SPRINGFIELD — In 1968, President Lyndon Johnson appointed a commission to investigate the causes of race riots in the U.S. and to offer recommendations for the future.
While its full name is the National Advisory Commission on Civil Disorders, the panel is more widely known as the Kerner Commission, so called because it was chaired by Illinois’ then-governor Otto Kerner Jr.
Among other things, the commission’s February 1968 report concluded after seven months of investigation that, “What white Americans have never fully understood but what the Negro can never forget — is that white society is deeply implicated in the ghetto. White institutions created it, white institutions maintain it, and white society condones it.”
State Sen. Jacqueline Collins, a Chicago Democrat who has been in the General Assembly since 2003, said echoes of that report’s findings can be heard amid protests of police violence and civil unrest reflected in the news headlines today.
“Everything that we’re seeing come to fruition is very much like what the Kerner Report or the Kerner Commission explained back in 1968,” she said. “Nothing has changed, and it has been 50 years of more since the report, but even then, they said that it was the white racism, not the black anger so much that had turned the key that unlocked urban American turmoil.”
Collins, a member of the Illinois Legislative Black Caucus, shared her thoughts on the process of achieving racial equity for Capitol News Illinois’ “Perspectives on Progress” series, a collection of conversations on race in the U.S. and Illinois.
Legislatively, Collins said she will focus on inequities in banking for persons of color, quoting from a WBEZ-FM radio station report in Chicago that showed, “for every $1 banks loaned in Chicago’s white neighborhoods, they invested just 12 cents in the city’s black neighborhoods and 13 cents in Latino areas.”
“It continually widens the wealth gap between white and black communities,” Collins said of the lending practices. “Chicago is very segregated. And so we, definitely in black communities, they’re like isolated islands, where you see mass deterioration, disinvestment and lack of capital for our black businesses, as well as for home ownership. And that grows out of a whole historical framework of racial zoning, redlining, racial covenants on the west side, even the subprime mortgage issue, where certain communities were targeted with subprime loans.”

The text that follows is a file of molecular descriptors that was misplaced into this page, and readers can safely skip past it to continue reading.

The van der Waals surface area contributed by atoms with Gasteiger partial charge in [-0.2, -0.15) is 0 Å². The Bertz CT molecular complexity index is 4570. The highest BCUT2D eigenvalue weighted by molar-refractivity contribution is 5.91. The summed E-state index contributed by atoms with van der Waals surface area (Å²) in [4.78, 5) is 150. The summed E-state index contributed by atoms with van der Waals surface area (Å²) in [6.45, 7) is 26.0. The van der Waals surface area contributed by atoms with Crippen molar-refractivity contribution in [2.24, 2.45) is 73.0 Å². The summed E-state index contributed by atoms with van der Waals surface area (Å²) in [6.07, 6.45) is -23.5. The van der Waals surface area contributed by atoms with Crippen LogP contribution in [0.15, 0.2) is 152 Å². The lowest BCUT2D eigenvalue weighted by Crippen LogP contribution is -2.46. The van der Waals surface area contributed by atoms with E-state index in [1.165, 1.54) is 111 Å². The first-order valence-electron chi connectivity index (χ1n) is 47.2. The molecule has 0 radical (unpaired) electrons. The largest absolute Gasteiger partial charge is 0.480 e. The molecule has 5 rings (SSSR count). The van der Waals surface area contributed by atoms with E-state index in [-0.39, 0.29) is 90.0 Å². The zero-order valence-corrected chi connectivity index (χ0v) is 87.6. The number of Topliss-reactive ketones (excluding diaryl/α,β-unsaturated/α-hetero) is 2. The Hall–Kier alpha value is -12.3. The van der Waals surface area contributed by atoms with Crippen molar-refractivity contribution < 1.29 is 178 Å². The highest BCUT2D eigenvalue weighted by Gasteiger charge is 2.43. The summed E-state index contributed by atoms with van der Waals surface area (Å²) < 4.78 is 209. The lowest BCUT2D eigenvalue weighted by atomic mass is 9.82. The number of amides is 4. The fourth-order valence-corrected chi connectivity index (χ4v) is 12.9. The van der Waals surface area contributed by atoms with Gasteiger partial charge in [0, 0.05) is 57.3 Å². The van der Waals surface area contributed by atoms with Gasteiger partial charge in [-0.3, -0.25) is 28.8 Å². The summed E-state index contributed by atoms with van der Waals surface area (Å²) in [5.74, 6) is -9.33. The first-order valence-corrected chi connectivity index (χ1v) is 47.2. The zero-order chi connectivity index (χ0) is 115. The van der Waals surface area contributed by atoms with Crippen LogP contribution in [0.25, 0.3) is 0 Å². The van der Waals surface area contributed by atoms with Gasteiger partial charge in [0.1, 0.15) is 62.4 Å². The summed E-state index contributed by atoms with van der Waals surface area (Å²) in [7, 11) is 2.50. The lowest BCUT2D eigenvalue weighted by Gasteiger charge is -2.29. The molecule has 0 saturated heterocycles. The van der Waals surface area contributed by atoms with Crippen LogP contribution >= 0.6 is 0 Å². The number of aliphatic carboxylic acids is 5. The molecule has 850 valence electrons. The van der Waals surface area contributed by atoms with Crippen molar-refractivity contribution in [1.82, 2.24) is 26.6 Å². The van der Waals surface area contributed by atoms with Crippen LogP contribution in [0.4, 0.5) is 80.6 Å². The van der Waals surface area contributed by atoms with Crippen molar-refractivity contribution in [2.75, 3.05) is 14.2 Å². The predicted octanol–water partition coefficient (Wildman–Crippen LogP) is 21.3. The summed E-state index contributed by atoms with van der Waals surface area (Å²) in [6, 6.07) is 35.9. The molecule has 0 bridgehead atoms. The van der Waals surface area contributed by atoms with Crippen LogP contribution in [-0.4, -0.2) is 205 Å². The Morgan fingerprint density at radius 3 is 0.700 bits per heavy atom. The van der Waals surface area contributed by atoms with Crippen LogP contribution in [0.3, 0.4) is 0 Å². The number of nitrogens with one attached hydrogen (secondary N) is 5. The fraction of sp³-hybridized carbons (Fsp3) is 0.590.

Collins said equity in banking will become even more important as black communities look to rebuild from recent looting and property damage stemming from civil unrest. The representative said she would never condone such activities, but added the news media and others must take a deeper look at the driving forces that lead to the unrest.
“And so when you fail to educate a population, and when they feel they have no future, when they see their friends and their family members incarcerated or killed, they feel that they’re not invested in society, because they have been pushed back. They’ve been told that you have no worth. They’ve been devalued,” she said. “So the anger, there’s a root to the anger, the angst and the anguish that we see in the streets and nobody really wants to deal with the root cause. They always want to deal with the aftermath of it.”
Collins said she will use her position as Chair of the Senate Financial Institutions Committee to pursue equity in banking.
“It took almost 20 years for us to bring in the Walgreens, to bring in the Bank of America, bring in Citibank, bring in Home Depot, after 1968 riots or rebellions,” she said. “And so we want to ensure that this is not the time for them to curtail their efforts or to pull out of the city, to pull out of the urban community. It’s more of an emphasis for them to come back with investment — especially for the banks.”
“It is very difficult for black businesses to get the capital to maintain their businesses,” she added. “And so this is an opportunity for the lending institutions to allow the capital to flood into the community for the rebuilding, for the reinvestment which has been lacking before. So now it’s even more a desperate situation.”
In terms of the national conversation on race, Collins said Americans have to address the issue head-on and “have true, critical conversations about race.”
“We need to move out of our comfort zone, we need to push people to move out of their comfort zones and deal with the race issue,” she said. “And until we do that, we’re going to see it’s going to be a cyclical occurrence of these rebellions.”
She said she is hopeful for change amid widespread outrage over the video depicting the death of George Floyd in Minneapolis on May 25 at the hands of a white police officer.
“And so I’m hoping that people realize now, or a window has opened into the reality that we encounter as African Americans,” she said. “And I’m hoping there are willing to be people of goodwill to join with us in carrying on the struggle in the fight for change.”